* Sentiment supported as Wall St looks past soft US data
* Nikkei burdened by firmer yen, weaker economic figures
* China loan expansion seen as positive, US markets shut for holiday
SYDNEY, Feb 17 (Reuters) - Most Asian share markets edged higher on Monday in a nod to the resilience of Wall Street, but Japanese stocks struggled with both a stronger yen and a surprisingly weak reading on economic growth.
The Nikkei slipped 0.4 percent as the U.S. dollar a third of a yen to 101.47. A stronger yen is viewed as negative for Japanese exports and corporate profits, and often prompts knee-jerk selling in shares.
In contrast, a lower dollar tends to be positive for commodities priced in that currency, helping lift gold to a fresh three-month peak at $1,323.76. The dollar's losses were broad, with the euro firm at $1.3703.
Neither was the Nikkei helped by data showing Japan's economy grew just 0.3 percent in the fourth quarter of last year, compared to the previous quarter, confounding forecasts of a 0.7 percent gain.
The disappointing result will keep pressure on the Bank of Japan to support the economy once an increase in the sales tax goes through in April. The central bank's latest policy meeting ends on Tuesday and the market will be keen to see what it makes of the growth figures.
"We still have to see how much last-minute domestic demand ahead of the sales tax hike boosts January-March GDP before pondering whether extra fiscal and monetary stimuli are needed," said Junko Nishioka, chief economist at RBS Securities in Tokyo.
Share markets elsewhere in the region fared better, with South Korea adding 0.4 percent and Australia 0.3 percent . MSCI's broadest index of Asia-Pacific shares outside Japan edged up 0.35 percent, having bounced 5 percent in the previous seven sessions.
In that they were following Wall Street, where the Dow ended Friday up 0.79 percent, while the S&P 500 gained 0.48 percent. U.S. markets are closed Monday for the Presidents' Day holiday.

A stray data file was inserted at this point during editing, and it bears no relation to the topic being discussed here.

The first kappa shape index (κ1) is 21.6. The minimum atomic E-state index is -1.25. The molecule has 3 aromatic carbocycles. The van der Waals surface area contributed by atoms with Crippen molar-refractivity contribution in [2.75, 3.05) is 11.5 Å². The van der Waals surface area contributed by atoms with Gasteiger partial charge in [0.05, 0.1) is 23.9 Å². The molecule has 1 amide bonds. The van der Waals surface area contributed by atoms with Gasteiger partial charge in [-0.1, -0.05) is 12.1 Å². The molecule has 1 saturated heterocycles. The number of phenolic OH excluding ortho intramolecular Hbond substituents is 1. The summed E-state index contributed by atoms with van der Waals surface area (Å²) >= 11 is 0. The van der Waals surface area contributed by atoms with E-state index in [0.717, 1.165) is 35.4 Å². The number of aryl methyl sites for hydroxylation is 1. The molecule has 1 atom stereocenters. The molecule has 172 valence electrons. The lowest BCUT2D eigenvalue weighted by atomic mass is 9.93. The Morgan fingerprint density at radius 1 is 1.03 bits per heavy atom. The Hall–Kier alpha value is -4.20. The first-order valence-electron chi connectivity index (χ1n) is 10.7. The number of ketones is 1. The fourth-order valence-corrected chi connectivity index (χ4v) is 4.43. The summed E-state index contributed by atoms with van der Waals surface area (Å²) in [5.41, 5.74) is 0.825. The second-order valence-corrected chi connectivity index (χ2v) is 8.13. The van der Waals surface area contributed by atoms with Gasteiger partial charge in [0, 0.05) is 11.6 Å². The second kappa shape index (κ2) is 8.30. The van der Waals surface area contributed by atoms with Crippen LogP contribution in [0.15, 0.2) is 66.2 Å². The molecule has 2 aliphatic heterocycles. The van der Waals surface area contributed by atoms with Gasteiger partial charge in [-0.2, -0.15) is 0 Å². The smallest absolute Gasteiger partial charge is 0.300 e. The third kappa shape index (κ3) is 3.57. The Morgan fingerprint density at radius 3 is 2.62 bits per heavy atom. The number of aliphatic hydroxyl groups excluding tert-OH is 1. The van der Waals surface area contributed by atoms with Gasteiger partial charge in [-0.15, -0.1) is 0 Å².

In energy markets, Brent oil futures added 23 cents on Monday to $109.31 a barrel, while U.S. crude firmed 34 cents to $100.64.
There was better news on China as data showed banks there disbursed the most loans in any month in four years in January, a surge that suggests the world's second-biggest economy may not be cooling as much as some fear.
Chinese banks made 1.32 trillion yuan ($218 billion) worth of new yuan loans in January, beating a 1.1 trillion yuan forecast and nearly three times December's level.
It is usual for loans to spike in January, when banks try to lend as much as they can to grab market share, but last month's surge was still the largest since January 2010.
The next hurdle will be HSBC's flash PMI survey of manufacturers for February later this week, given January's disappointing result sent ripples through global markets.
The same day has a rash of flash PMIs for Europe and the United States, along with U.S. inflation data.
Finance Ministers and central bankers from the Group of 20 also start their meeting in Sydney on Thursday. Events run through to Sunday, when European Central Bank President Mario Draghi, among others, gives a news conference.
Minutes of the February policy meeting of the Federal Reserve are due on Wednesday but are not expected to differ greatly from the steady outlook offered by Fed Chair Janet Yellen last week.
Yellen still has to appear before the Senate after her testimony was postponed due to bad weather, but no firm day has been set as yet.